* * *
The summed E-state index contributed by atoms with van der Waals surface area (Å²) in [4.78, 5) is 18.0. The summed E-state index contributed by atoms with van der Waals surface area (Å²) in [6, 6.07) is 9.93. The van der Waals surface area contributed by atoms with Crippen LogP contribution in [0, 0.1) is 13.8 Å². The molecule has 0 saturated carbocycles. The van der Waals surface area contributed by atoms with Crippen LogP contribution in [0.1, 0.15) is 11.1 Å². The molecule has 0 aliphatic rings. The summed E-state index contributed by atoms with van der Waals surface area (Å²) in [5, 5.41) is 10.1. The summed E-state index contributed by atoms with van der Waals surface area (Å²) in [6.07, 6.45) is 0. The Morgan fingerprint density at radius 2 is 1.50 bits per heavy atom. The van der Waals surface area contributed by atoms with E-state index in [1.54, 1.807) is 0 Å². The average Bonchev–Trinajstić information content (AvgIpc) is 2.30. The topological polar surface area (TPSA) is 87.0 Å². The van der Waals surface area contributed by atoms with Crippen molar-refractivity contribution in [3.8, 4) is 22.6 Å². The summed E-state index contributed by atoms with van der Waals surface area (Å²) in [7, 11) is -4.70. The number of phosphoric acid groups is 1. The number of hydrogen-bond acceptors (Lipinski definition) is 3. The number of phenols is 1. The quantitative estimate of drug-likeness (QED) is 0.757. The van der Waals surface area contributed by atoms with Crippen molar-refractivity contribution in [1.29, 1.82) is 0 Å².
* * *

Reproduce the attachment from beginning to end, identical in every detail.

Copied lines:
The summed E-state index contributed by atoms with van der Waals surface area (Å²) in [4.78, 5) is 18.0. The summed E-state index contributed by atoms with van der Waals surface area (Å²) in [6, 6.07) is 9.93. The van der Waals surface area contributed by atoms with Crippen LogP contribution in [0, 0.1) is 13.8 Å². The molecule has 0 saturated carbocycles. The van der Waals surface area contributed by atoms with Crippen LogP contribution in [0.1, 0.15) is 11.1 Å². The molecule has 0 aliphatic rings. The summed E-state index contributed by atoms with van der Waals surface area (Å²) in [5, 5.41) is 10.1. The summed E-state index contributed by atoms with van der Waals surface area (Å²) in [6.07, 6.45) is 0. The Morgan fingerprint density at radius 2 is 1.50 bits per heavy atom. The van der Waals surface area contributed by atoms with E-state index in [1.54, 1.807) is 0 Å². The average Bonchev–Trinajstić information content (AvgIpc) is 2.30. The topological polar surface area (TPSA) is 87.0 Å². The van der Waals surface area contributed by atoms with Crippen molar-refractivity contribution in [3.8, 4) is 22.6 Å². The summed E-state index contributed by atoms with van der Waals surface area (Å²) in [7, 11) is -4.70. The number of phosphoric acid groups is 1. The number of hydrogen-bond acceptors (Lipinski definition) is 3. The number of phenols is 1. The quantitative estimate of drug-likeness (QED) is 0.757. The van der Waals surface area contributed by atoms with Crippen molar-refractivity contribution in [1.29, 1.82) is 0 Å².